I was scheduled to be interviewed. Giving Paul's current state, the police had pretty much officially considered me to be the owner of The Lab, and thus, partially responsible. The interview had been originally planned for that morning, but they'd moved it to noon after, and I quote, "something came up."
I was in my miniature living room, drinking a glass of water and pretty much doing nothing while I waited for it to be noon. I sighed as someone knocked at the door, but my attitude immediately changed when I saw it was Annie. I let her in without hesitation.
"Nice place you got here." She was smiling, but her voice was shaky, abnormal.
"You alright?" I asked, setting my water on one of the counter tops between the kitchen and the living room.
"Fine." She answered quietly.
Silence. I took a step towards her, forgetting all about my interview, Paul, and everything else. The only thing that mattered to me then was helping my friend, because something, something, was obviously very wrong.
"...You want to watch a movie?" It was lame, but I didn't know what else to do. Thankfully, she nodded and we walked over to the couch.
Just as we sat down, however, there was a knock at the door. I noticed Annie flinch as I got up. When I opened the door to reveal Kumar, he whispered "can I talk to you out here?"
"What's up?" I asked, closing the door behind me.
"I don't know. She won't talk to me."
I kept my voice low. "You think it's about Paul?"
He shook his head. "She hasn't been wearing her glasses for the past few days either." He sighed, rubbing his brow. "I just don't know what to do. I feel helpless."
"We were about to watch a movie. Maybe you should stay. You've known her longer then I have." I smiled reassuringly.
Kumar looked back at me, and, after a moments hesitation, he nodded too. And so, the three of us piled onto the couch; me, Annie, and Kumar. Later, Annie joked that if someone were to take a picture of all three of us, they would title it 'The Most Awkward Three-Way Ever'.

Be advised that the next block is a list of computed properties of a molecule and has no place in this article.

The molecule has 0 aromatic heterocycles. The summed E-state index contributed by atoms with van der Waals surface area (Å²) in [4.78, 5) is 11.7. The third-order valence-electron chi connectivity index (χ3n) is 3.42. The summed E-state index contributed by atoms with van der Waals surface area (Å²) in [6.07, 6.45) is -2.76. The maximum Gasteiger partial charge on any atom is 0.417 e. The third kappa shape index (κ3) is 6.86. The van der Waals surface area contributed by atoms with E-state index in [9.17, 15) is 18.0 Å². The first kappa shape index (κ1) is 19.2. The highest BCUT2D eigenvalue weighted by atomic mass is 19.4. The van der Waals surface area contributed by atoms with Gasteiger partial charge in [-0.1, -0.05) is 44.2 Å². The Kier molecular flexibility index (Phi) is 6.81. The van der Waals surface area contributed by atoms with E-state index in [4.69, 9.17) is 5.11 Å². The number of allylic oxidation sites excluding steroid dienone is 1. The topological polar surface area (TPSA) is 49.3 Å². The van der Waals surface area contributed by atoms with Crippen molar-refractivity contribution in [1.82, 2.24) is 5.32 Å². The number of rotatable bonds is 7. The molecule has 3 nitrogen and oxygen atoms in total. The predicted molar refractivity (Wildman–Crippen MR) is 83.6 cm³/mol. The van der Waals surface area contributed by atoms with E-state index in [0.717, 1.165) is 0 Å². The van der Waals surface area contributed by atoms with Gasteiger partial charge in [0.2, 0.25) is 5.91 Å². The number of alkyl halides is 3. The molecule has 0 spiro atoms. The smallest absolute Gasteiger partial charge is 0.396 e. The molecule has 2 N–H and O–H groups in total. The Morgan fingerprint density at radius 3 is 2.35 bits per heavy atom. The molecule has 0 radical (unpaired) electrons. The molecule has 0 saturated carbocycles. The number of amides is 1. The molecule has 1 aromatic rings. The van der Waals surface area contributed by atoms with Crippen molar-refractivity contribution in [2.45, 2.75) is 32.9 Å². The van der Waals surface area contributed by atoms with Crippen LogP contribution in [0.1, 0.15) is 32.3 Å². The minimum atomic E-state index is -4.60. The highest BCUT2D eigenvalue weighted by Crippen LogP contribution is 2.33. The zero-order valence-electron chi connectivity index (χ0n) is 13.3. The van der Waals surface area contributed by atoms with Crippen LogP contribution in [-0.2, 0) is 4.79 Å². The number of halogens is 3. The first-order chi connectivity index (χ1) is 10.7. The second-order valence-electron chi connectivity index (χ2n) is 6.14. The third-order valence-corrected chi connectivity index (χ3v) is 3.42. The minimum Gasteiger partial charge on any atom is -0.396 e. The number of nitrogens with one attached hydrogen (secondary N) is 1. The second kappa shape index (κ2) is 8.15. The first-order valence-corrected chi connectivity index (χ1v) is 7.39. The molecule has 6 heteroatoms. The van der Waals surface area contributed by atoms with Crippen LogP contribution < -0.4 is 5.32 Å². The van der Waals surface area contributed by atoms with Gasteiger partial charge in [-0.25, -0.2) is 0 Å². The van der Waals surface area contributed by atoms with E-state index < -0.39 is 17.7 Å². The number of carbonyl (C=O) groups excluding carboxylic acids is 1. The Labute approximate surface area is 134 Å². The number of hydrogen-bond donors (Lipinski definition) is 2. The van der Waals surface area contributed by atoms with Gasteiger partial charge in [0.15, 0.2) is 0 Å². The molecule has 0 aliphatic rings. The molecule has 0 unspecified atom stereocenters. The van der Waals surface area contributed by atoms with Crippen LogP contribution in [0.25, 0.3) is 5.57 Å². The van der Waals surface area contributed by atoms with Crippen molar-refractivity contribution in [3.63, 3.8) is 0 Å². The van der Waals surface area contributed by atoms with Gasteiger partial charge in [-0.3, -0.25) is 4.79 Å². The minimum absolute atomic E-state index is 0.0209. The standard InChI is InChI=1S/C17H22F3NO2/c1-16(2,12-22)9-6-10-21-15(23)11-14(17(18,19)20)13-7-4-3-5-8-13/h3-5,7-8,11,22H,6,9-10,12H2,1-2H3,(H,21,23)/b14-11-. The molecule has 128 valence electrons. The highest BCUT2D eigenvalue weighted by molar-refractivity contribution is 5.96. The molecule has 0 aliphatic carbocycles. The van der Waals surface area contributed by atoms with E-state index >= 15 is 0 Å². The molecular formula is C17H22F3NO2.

We watched an adventure movie, you know, pirates treasure, guy-gets-girl, that sort of thing. I couldn't help looking at Annie every five minutes though, worried she might either pass out or burst into tears. I didn't think she was really watching the movie. Her eyes were dazed, and every now and then she would rub the engagement ring on her finger, as if trying to draw some kind of comfort from it. I noticed Kumar biting his lip and shifting uncomfortably at various points in the movie.
When the movie was over, it felt like only a few minutes had passed. We started another after a few seconds of unbearable silence. This one was a mystery movie, starring one of those actors everyone but you recognizes. As time ticked on, I began to realize it was almost time for my interview.
"Annie." She jumped a little. "I have to go talk to the police about what happened with that alien goo. You think you'll be alright with Kumar?" I felt like a parent talking to his three year old. After another few seconds of silence, she nodded.
"Good luck." Kumar said as I left.
I did eventually find out what was wrong with her, but that part of the story is quite a ways away. Guess you'll just have to be patient.